I bought today an Arduino Uno R3, and I'm looking forward to make it an HID device. I have seen many projects using a serial USB type B port. As I want to build a little gamepad, I would like to use the smaller USB mini type B port to achieve similar results. Looking it up did not seem to bring significant results.

Am I missing anything? Do I have to use a serial port similar to the one used by Arduino or can I reproduce the project using the aforementioned port?

  • Is it an Uno or an Uno R3? Sep 15 '15 at 20:50
  • 1
    The connector is just a connector. They carry the same signals - 5V, GND, D+ and D-. By the way, how do you intend to make your Uno a HID device? And what does the connector (which is soldered to the board) have to do with it?
    – Majenko
    Sep 15 '15 at 20:50
  • According to this video - youtube.com/watch?v=RoG_-9lAnSI - it can be done with the use of a serial port and a few other components It is an Uno R3
    – Glitched
    Sep 15 '15 at 20:53
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    Ah - software bit-banged USB. Nasty. Much better off re-programming the 32U4 chip to do proper USB.
    – Majenko
    Sep 15 '15 at 21:09
  • I could be interested in such a method, what could it mean? Would i still be able to program it like a normal Arduino?
    – Glitched
    Sep 15 '15 at 21:11

It sounds like you are going to be attempting software "bit-banged" USB. That, while possible, is severely frowned upon, especially when you have the resources to do it properly at your fingertips.

In answer to your question, yes, you can use a USB mini B connector. It is no different to a USB B connector except it is much smaller and contains one extra pin - USBID - which you can completely ignore (it's only used on USB On-The-Go devices).

USB is quite a heavy protocol to do in pure software - it won't leave much "room" for you to do much else. Better would be to re-program the ATMega16U2 chip that is used for the current USB interface. You will need some form of hardware programmer for it - you can use another Arduino Uno, and once done you won't be able to directly program the ATMega328P chip through the USB, so you would need some other method for connecting that (external USB serial adapter cable, or another Arduino), but the ATMega16U2 chip is specifically designed to work with the USB. Offloading the USB portion of your project onto that chip and using the serial interface that is already wired up to communicate commands and instructions to/from the ATMega328P would be a much more powerful (and reliable) system. There's plenty of tutorials and links around to show you how to reprogram that chip.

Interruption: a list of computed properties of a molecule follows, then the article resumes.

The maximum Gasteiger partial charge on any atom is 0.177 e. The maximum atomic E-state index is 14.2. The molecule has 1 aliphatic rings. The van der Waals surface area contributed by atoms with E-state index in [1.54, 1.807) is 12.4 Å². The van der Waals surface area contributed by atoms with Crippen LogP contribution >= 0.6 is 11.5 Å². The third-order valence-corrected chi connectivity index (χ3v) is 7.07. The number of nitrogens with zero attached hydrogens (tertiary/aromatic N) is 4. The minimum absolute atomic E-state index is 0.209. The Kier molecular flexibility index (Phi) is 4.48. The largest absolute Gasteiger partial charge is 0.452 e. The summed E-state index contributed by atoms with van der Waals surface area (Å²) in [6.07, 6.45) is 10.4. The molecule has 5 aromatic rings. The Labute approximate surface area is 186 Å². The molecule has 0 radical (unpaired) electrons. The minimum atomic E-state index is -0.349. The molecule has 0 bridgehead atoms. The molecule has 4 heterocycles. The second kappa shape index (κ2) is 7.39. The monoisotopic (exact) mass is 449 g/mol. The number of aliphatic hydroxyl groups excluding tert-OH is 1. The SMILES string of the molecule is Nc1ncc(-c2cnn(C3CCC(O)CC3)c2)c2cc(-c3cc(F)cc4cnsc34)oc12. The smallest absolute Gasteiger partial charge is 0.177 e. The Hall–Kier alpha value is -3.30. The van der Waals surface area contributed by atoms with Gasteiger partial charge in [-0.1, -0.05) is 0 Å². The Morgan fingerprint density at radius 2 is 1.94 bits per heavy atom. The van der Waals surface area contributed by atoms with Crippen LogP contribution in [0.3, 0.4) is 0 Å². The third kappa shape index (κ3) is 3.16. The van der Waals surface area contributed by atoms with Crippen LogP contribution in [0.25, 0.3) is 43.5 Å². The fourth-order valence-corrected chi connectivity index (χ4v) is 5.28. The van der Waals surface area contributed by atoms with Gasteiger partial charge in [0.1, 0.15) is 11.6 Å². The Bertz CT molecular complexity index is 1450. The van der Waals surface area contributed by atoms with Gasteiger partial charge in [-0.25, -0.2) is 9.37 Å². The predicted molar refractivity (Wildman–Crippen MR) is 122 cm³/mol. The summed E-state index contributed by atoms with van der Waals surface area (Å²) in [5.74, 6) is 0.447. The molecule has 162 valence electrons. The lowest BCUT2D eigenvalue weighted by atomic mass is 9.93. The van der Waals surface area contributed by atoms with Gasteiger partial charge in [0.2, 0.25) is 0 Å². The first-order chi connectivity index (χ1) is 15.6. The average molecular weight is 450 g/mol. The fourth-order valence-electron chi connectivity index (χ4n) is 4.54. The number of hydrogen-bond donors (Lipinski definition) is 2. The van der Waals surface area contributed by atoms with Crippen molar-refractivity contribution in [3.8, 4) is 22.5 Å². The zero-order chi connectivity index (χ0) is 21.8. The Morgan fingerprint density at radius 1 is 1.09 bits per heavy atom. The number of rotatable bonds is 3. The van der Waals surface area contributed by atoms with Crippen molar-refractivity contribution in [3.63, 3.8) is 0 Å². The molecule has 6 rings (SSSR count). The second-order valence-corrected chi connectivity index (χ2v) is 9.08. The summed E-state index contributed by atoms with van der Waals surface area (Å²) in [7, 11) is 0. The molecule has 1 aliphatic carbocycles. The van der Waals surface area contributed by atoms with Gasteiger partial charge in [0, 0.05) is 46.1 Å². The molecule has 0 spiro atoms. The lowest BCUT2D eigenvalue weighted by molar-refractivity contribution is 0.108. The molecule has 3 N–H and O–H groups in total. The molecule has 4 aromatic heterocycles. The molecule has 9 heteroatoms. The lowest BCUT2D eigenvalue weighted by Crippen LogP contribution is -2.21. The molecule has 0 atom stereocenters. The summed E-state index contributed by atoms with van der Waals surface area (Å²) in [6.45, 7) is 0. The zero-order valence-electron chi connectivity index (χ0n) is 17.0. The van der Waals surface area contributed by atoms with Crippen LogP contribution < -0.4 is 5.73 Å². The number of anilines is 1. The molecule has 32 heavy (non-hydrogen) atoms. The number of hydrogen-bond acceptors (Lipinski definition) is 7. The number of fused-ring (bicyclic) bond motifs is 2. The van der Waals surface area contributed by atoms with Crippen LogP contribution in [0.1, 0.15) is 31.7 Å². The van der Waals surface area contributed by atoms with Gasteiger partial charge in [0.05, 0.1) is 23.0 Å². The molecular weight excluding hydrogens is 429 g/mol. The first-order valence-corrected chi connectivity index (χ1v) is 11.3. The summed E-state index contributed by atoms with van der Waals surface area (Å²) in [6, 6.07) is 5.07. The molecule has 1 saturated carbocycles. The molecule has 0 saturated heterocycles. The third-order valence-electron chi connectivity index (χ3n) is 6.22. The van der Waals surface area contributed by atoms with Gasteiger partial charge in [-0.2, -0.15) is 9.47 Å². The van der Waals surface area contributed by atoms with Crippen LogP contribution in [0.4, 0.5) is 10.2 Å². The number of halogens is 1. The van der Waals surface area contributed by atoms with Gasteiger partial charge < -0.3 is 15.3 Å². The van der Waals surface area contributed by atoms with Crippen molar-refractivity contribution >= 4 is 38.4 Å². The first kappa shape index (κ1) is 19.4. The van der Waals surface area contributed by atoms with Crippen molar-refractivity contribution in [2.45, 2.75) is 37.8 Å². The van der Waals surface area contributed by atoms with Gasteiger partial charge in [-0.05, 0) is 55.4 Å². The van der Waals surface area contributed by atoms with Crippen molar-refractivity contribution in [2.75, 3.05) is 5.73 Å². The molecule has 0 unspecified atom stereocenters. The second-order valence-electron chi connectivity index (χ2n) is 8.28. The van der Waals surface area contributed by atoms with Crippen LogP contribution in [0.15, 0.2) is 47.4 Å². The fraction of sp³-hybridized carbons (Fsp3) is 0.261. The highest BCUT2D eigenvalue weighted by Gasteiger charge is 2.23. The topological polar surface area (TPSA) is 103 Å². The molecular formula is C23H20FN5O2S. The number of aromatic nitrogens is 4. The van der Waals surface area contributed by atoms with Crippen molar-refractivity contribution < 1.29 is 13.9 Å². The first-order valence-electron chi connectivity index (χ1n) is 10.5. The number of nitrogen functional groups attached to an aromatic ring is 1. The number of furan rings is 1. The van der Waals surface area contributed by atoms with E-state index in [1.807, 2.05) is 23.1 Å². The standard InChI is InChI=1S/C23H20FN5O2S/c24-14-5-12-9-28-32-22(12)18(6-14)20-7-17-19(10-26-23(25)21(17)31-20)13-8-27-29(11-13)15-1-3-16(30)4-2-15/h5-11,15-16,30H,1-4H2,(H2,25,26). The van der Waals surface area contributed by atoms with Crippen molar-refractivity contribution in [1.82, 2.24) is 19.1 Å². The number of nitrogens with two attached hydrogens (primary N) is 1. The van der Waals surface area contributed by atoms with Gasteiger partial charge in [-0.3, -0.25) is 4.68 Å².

• i actually only wanted to know if it was possible to use the USB mini connector. I can see now that this setup is not the best solution for sending keypresses (or input in general) to a computer, but i'm okay with it for now. I am still a newbie so reprogramming the chip may be a bit over my capabilities, so for a better implementation of my project i will look into buying an Arduino Due, Leonardo, or something else, depending on my needs. The answer is therefore accepted.
    – Glitched
    Sep 15 '15 at 21:31
  • It's an ATmega16U2 on the Uno, @Majenko. See Arduino / Genuino UNO.
    – Nick Gammon
    Sep 15 '15 at 21:34
  • @Nick I always get them mixed up. I know it changed from the R2 to the R3 and I never remember which it changed from / to. I though it went from 16U2 to 32U4 but maybe it went from 8U2 to 16U2.
    – Majenko
    Sep 15 '15 at 21:37
  • Yep I think it went from a 8U2 to a 16U2. I can never remember, either, I always have to look it up. :)
    – Nick Gammon
    Sep 15 '15 at 21:40

As an alternative to Majenko's suggestion you can implement Virtual USB as described at Virtual USB Keyboard. You just need:

  • 3 resistors
  • 2 zener diodes
  • a bit of wire
  • a suitable USB socket

The advantage is you haven't modified your Uno's USB chip (the ATMega16U2) so you can continue to upload sketches in the normal way.

The disadvantage is that the software USB may be more flaky than a hardware-implemented one.

Personally I don't like reprogramming my ATMega16U2 because I may as well have used one of the chips with a ATmega32U4 chip on it in the first place (like the Micro) which is designed for easy reprogramming.

  • That solution is the one i found to be the easier. I already linked to a video in one of my comments above.
    – Glitched
    Sep 15 '15 at 21:53

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